English Spoken Here
The program directors laid down the law at the get-go: The most important rule of Pueblo Ingles—NO Spanish allowed.
They really wanted this to be a true hardcore immersion experience for the Spaniards—basically forcing them to drink, eat, sleep, and hopefully dream in English.
Each morning after a large buffet breakfast we paired off into “couples” for “one to one” hourly conversations that we could have anywhere we wanted—the pool, strolling to town, or just in a set of comfy chairs in the sun. After a ten-minute break, we would then swap and grab another Spaniard for the next hour and so on. Everyone was unique, friendly, and fun and, despite my initial fears, we never once ran out of things to talk about.
Birgitta Bergsten, a fellow volunteer says, “I’ve learned things about Spain and the people here that I would not have learned if I had been a tourist. This program has so many deeper meanings, i.e., understanding people from different countries.”
Everyday you are paired with different people and are constantly entertained with different activities like games, conference calls, and presentations—during which lucky Spaniards get to talk all about their jobs or entertain the group with some kind of unique skill they have (singing, dancing, and other random embarrassing behavior). It certainly was an odd and funny sight to see all these coupled pairs of people wandering around the grounds, sitting in chairs, and strolling down the street. If someone didn’t know better, it probably looked like some kind of psychiatric institution or rehab center. A three-course lunch with plenty of vino (nothing gets conversations going like some cheap wine can) was followed by the very crucial Spanish siesta (nap time) until five o’clock. Then we continued with more talking, group discussions about anything and everything, and hilarious skits. It was fun to just be silly and what I really remember most is laughing almost all the time. We took a break one day during the week and were transported back to the fifteenth century as we toured the nearby medieval village of La Alberca. We followed narrow cobblestone lanes past wine cellars, stone fountains, and centuries-old homes. Each night we enjoyed a three-course dinner with more wine, of course, and then the Spaniards’ Inglés would really get tested as many hung out at the bar dancing and laughing until the wee hours of the morning.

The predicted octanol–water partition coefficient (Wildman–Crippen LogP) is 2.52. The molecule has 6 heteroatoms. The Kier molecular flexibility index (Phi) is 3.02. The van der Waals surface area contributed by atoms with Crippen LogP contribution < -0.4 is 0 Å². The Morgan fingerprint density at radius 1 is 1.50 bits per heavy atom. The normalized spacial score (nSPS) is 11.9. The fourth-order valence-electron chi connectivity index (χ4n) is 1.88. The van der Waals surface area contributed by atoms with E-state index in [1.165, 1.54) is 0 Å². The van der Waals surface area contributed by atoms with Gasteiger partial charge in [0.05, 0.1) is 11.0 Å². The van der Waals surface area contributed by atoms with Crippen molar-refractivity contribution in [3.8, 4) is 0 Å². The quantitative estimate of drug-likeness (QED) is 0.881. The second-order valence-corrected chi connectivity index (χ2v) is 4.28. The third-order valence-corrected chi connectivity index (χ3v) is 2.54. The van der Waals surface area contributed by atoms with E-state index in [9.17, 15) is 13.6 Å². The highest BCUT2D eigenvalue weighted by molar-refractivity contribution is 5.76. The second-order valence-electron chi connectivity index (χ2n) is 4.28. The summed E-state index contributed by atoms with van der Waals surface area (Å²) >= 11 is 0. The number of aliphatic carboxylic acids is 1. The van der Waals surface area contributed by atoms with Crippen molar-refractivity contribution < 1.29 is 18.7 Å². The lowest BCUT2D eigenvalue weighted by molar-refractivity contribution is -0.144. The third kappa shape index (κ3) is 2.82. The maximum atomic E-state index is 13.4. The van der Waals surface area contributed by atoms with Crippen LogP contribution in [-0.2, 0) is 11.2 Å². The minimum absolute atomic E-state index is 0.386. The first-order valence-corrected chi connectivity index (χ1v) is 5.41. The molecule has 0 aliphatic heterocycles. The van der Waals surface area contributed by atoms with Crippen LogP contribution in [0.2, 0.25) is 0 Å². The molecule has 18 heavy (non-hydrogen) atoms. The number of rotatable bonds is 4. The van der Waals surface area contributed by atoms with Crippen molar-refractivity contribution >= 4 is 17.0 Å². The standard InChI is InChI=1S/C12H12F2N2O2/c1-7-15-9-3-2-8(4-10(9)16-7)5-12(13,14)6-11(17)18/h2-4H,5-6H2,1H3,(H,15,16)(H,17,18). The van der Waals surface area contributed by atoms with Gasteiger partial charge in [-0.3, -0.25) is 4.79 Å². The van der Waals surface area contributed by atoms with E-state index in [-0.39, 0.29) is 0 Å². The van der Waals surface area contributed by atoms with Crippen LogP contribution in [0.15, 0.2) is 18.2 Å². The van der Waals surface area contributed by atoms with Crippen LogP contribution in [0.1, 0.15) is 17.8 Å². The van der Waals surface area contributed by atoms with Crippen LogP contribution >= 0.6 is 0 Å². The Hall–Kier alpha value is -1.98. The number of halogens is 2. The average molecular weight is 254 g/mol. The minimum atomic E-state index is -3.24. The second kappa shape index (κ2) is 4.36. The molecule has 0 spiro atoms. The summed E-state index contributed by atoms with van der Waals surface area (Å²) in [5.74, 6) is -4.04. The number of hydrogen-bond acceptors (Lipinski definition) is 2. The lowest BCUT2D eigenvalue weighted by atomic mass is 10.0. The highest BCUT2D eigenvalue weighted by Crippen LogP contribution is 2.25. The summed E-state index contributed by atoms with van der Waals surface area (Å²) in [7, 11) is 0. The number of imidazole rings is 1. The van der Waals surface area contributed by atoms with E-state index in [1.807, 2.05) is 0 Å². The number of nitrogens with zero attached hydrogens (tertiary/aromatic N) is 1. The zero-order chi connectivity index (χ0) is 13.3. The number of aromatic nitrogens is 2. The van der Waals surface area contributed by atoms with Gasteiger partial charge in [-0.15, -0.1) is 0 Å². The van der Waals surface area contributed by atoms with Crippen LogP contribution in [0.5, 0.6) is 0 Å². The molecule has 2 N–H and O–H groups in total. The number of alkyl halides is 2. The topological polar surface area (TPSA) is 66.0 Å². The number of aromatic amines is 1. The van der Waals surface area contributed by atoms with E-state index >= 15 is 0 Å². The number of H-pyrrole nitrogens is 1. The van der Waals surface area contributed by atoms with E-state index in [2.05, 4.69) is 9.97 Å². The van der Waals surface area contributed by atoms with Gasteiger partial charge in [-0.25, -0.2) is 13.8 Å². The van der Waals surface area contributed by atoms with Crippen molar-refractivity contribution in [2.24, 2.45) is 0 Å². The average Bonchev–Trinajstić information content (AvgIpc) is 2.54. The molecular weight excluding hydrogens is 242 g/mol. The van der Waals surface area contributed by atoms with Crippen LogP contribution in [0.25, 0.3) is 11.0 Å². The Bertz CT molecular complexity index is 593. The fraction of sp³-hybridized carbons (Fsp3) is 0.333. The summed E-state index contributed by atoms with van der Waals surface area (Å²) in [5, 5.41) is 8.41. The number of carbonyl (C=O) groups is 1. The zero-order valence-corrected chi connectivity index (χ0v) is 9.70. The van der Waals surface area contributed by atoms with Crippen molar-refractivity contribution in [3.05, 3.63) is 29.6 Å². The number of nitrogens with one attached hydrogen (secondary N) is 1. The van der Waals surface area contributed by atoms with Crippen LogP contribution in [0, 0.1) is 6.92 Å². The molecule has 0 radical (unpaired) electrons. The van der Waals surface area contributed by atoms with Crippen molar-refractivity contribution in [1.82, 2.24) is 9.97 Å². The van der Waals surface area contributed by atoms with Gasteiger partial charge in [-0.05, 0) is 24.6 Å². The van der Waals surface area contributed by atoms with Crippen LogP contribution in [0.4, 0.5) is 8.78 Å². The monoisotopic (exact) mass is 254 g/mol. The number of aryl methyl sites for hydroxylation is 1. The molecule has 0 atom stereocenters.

The Easy Life
After a week of fun, we all “graduated” and received our certificates for completing not only a week long English “course” but one of the most fun weeks I’ve had in a long time. The warmth, sense of humor, and eagerness of the Spanish participants made it very easy for us to have a great time. Because of the intense week together, amazing friendships were formed and wonderful memories were created to keep for years to come.
Pueblo Ingles’ programs run year round and there are three other locations in Spain besides La Alberca..